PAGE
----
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  • Oral presentation
  • Open Access

Response to low dose growth hormone treatment in infants and toddlers with Prader-Willi Syndrome

  • 1,
  • 2, 3,
  • 3,
  • 4, 5,
  • 6, 7,
  • 8, 9,
  • 10,
  • 11,
  • 6, 7,
  • 12, 13 and
  • 1
International Journal of Pediatric Endocrinology20152015 (Suppl 1) :O31

https://doi.org/10.1186/1687-9856-2015-S1-O31

  • Published:

Keywords

  • Developmental Delay
  • Positive Airway Pressure
  • Standard Deviation Score
  • Spinal Curvature
  • Normal Reference Range

Aim

We aimed to assess the benefits and safety of low dose growth hormone treatment (GHT, 4.5 mg/m2/week) in young children with genetically confirmed Prader-Willi Syndrome (PWS).

Methods

Data of 20 infants (2-12 months) and 24 toddlers (13-24 months) were collected from the PWS-OZGROW database. The two groups were evaluated for standard deviation scores (SDS) of height (length under age 2 years), weight and BMI using the World Health Organization standards (SDSWHO) and PWS specific BMI (SDSPWS), bone age (BA), insulin-like growth factor-1 (IGF-1) levels, hypotonia, developmental delay, spinal curvature, sleep studies and adverse events over 2 years of GHT.

Results

At commencement of GHT infants had a reduced BMI SDSWHO (P=0.003), while toddlers had a reduced height SDSWHO (P=0.014). The height/length SDSWHO of infants increased from -1.09±1.15 at baseline to -0.26±0.89 after one year and -0.02±0.80 after two years GHT (GLM repeated measures; P <0.0001,) and in toddlers increased from -2.11±1.45 to -1.11±1.11 and -0.87±0.94 (P <0.0001). BMI SDSWHO increased in both groups (data not shown), while BMI SDSPWS decreased (P<0.0001, age groups P>0.05) from 0.40±0.84 to -0.07±0.67 at Year 1 and -0.31±0.95 at Year 2 (both age groups combined). Preterm and full term children did not differ significantly in response to GHT, nor did children with deletion (14) and uniparental disomy (16). All children had low to very low serum IGF-1 at baseline which increased to within the normal reference range for the majority of children (61%) with the remainder modestly increased during the first 2 years of treatment. An improvement in tone, spinal curvature and developmental delay was noted in those who were more severely affected at baseline. Two children developed scoliosis. Three children ceased GHT temporarily to adjust positive airway pressure settings or for tonsillectomy following onset or worsening of obstructive and/or central sleep apnoea. Bone age was not advanced and no other serious adverse events were reported during the two year GHT.

Conclusion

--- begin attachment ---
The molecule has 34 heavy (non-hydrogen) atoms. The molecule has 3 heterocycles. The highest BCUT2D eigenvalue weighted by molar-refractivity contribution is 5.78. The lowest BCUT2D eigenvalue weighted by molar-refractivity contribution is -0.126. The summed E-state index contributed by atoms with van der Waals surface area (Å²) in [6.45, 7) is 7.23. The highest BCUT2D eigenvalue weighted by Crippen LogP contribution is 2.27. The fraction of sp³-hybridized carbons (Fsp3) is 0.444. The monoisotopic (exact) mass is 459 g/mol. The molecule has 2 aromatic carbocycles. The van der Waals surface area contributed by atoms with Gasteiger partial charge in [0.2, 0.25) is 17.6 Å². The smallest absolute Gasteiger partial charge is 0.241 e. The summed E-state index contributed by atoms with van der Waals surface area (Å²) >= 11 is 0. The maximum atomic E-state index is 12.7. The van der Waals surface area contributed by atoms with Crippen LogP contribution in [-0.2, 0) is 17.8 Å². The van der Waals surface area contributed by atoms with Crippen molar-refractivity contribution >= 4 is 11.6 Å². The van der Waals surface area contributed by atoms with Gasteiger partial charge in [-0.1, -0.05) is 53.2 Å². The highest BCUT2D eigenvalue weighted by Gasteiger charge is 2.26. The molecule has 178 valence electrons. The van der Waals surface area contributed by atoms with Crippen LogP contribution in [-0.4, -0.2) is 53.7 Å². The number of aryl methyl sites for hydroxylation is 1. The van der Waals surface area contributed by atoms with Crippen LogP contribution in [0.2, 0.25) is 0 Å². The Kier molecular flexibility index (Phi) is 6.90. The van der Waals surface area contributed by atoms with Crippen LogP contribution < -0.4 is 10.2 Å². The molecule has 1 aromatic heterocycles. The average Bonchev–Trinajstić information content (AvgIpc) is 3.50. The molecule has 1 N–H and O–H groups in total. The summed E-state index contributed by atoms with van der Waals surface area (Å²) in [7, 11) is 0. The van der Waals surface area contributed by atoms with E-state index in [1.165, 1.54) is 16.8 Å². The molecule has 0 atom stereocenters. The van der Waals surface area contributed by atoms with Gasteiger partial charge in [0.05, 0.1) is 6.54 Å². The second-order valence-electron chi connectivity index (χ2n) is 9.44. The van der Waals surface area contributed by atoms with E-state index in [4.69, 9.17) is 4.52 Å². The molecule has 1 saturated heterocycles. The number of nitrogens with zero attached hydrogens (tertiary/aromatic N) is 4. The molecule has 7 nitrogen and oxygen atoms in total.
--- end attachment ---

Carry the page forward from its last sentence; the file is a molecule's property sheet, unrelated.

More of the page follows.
Treating young children (<2 yrs) with PWS with 4.5 mg/m2/week of GH normalises height and achieves IGF-1 levels in the normal range in the majority of patients. The risk of respiratory adverse events can be minimised by regular monitoring. The dose was sufficient to keep height and most IGF-1 values in the normal range and PWS specific BMI SDS in a negative range and may lower potential risks of long-term treatment of very young children with PWS.

On behalf of the PWS and OZGROW collaboration

Authors’ Affiliations

(1)
Faculty of Medicine and Biomedical Sciences – School of Medicine, QCMRI, The University of Queensland, Brisbane, QLD, Australia
(2)
Lady Cilento Children's Hospital, Brisbane, QLD, Australia
(3)
MRI-UQ, The University of Queensland, Brisbane, QLD, Australia
(4)
John Hunter Children’s Hospital, Newcastle, NSW, Australia
(5)
School of Medicine and Public Health, University of Newcastle, Newcastle, NSW, Australia
(6)
The Children’s Hospital at Westmead, Sydney, NSW, Australia
(7)
Discipline of Paediatrics and Child Health, The University of Sydney, Sydney, NSW, Australia
(8)
Sydney Children’s Hospital, Randwick, NSW, Australia
(9)
School of Women’s and Children’s Health, University of New South Wales, Sydney, NSW, Australia
(10)
Monash Medical Centre, Melbourne, VIC, Australia
(11)
The Royal Children’s Hospital and Murdoch Children’s Research Institute, Melbourne, VIC, Australia
(12)
Princess Margaret Hospital Perth, Perth, WA, Australia
(13)
School of Pediatrics and Child Health, University of Western Australia, Perth, WA, Australia

Copyright

© Scheermeyer et al; licensee BioMed Central Ltd. 2015

This article is published under license to BioMed Central Ltd. This is an Open Access article distributed under the terms of the Creative Commons Attribution License (http://creativecommons.org/licenses/by/4.0), which permits unrestricted use, distribution, and reproduction in any medium, provided the original work is properly cited. The Creative Commons Public Domain Dedication waiver (http://creativecommons.org/publicdomain/zero/1.0/) applies to the data made available in this article, unless otherwise stated.

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